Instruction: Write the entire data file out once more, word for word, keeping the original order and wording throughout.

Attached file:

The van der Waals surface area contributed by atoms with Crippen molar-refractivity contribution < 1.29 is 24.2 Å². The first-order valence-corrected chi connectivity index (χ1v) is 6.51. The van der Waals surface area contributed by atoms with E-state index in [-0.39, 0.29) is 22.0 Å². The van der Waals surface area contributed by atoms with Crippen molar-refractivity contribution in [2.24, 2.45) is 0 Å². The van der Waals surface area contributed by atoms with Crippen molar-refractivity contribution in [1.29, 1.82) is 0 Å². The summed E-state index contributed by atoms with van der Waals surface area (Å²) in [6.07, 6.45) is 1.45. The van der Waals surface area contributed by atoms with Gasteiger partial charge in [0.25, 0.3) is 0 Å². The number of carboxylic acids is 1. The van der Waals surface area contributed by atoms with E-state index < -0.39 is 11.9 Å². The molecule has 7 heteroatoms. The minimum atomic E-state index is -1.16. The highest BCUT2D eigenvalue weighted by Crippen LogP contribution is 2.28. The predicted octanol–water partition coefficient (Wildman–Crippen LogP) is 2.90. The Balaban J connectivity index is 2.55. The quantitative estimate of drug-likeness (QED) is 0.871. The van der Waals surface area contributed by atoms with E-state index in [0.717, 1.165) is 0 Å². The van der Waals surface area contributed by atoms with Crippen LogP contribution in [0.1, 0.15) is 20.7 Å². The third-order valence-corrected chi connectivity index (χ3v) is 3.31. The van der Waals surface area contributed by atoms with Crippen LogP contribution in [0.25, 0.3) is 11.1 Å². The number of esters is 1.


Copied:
The van der Waals surface area contributed by atoms with Crippen molar-refractivity contribution < 1.29 is 24.2 Å². The first-order valence-corrected chi connectivity index (χ1v) is 6.51. The van der Waals surface area contributed by atoms with E-state index in [-0.39, 0.29) is 22.0 Å². The van der Waals surface area contributed by atoms with Crippen molar-refractivity contribution in [2.24, 2.45) is 0 Å². The van der Waals surface area contributed by atoms with Crippen molar-refractivity contribution in [1.29, 1.82) is 0 Å². The summed E-state index contributed by atoms with van der Waals surface area (Å²) in [6.07, 6.45) is 1.45. The van der Waals surface area contributed by atoms with Gasteiger partial charge in [0.25, 0.3) is 0 Å². The number of carboxylic acids is 1. The van der Waals surface area contributed by atoms with E-state index < -0.39 is 11.9 Å². The molecule has 7 heteroatoms. The minimum atomic E-state index is -1.16. The highest BCUT2D eigenvalue weighted by Crippen LogP contribution is 2.28. The predicted octanol–water partition coefficient (Wildman–Crippen LogP) is 2.90. The Balaban J connectivity index is 2.55. The quantitative estimate of drug-likeness (QED) is 0.871. The van der Waals surface area contributed by atoms with E-state index in [0.717, 1.165) is 0 Å². The van der Waals surface area contributed by atoms with Crippen LogP contribution in [0.1, 0.15) is 20.7 Å². The third-order valence-corrected chi connectivity index (χ3v) is 3.31. The van der Waals surface area contributed by atoms with Crippen LogP contribution in [0.25, 0.3) is 11.1 Å². The number of esters is 1.